Our second visit to Marrakech was unexpected, we had originally planned to head down to Mhamid on the edge of the desert for a Nomad Festival. However fate stepped in and it was Marrakech revisited.
After riding from Taloudant through the Tiz-n-Test Pass over the High Atlas and back down the road from Aboulouz at the bottom of the mountains to Taliouine was a real “filling rattler”, with road-works for the whole 70 odd kilometres. The area must’ve had a lot of rain during winter for all the culverts had been washed out and were being replaced. There were detours everywhere and because the road was a main access in the area the trucks had chopped up the dirt tracks really badly. Meanwhile a lot of the road surface was in a poor state or being replaced so it wasn’t much better to ride on.
By the time we reached Talouine the toothache that I had checked out in Essaouira and had just started settling down, was now back with a vengeance. After a night of hell we decided that visiting the dentist was a major priority so at Tazenakht we turned north and headed to Marrakech. The run north was through some of the most dramatic countryside we’ve seen so far on our travels.
Around Talouine the hills had rocks jutting out in what appeared to be swirls and patterns. Mother Earth really does some spectacular features even in this barren landscape. The countryside really reminded us of some of northern WA with areas red rock, and silvery greys. We passed through long plains ringed by red Mesa hills with patches of wild flowers growing by the roadside. It was interesting seeing oasis fringed by palms in the hard dry country.
Along the way to Marrakech we diverted off the N9 and headed down the 1505, a single lane road used by trucks to bypass Ouarzazate. It was a great ride, reminiscent of pictures of the Mesa country in the US. Flat topped red clay hills, standing like silent sentinels along the plains. The run up to the Tichka Pass was really cool passing through villages built entirely of red clay. The cooler weather had brought a change to the countryside with wildflowers dotted amongst the rocks, adding a contrast to the hard dry land and assaulting our noses with sweet scents.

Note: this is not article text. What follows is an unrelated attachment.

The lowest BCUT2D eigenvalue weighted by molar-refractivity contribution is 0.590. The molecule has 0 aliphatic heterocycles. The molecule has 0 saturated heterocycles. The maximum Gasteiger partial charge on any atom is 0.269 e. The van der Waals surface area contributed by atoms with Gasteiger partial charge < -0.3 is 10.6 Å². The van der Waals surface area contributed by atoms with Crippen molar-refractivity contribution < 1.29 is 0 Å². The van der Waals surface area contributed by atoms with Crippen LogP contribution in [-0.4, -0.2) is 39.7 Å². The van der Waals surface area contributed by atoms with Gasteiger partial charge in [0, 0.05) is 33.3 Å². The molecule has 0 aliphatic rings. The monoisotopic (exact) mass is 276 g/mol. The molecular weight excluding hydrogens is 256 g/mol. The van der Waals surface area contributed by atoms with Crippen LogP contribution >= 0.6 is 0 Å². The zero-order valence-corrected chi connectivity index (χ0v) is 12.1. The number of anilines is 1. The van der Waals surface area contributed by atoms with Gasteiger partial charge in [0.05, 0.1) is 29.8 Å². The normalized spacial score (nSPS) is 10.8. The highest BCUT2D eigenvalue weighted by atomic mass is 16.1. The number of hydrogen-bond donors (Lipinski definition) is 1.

As we climbed higher the chill in the air became apparent and we were glad that we’d changed our minds and left the liners in our jackets. Tichka Pass was quite amazing with deep valleys stretching towards a ring of snow-capped mountains. On the very top of the pass were the usual gift shops and haggling vendors selling pottery, and minerals. Along the sides of the road many locals were selling what looked like thunder eggs. Bubbles of rock with the most brilliant crystalline centres of aquamarine, reds, white quartz, and golden ferrite.
The road back down was pretty twisty and choked with slow moving trucks. We took a break at a really nice tourist restaurant with views of the distant snow-capped peaks.
After lunch the run to Marrakech wasn’t as much fun as we left the hills descending into the traffic and madness. Google maps took us in circles around the city walls down one way streets getting so close to the Riad then back away from it. It didn’t help that the Riad we booked was outside the medina but in the old part of the city. It was so frustrating especially as I was in so much pain but we got there.
The Riad of course didn’t have our booking so invited us for tea while they prepared a room. The Riad was beautifully decorated and we were met by the manager who was a nice bloke but seemed hell bent on organising tours and couldn’t quite get it that we were only in Marrakech to see a dentist.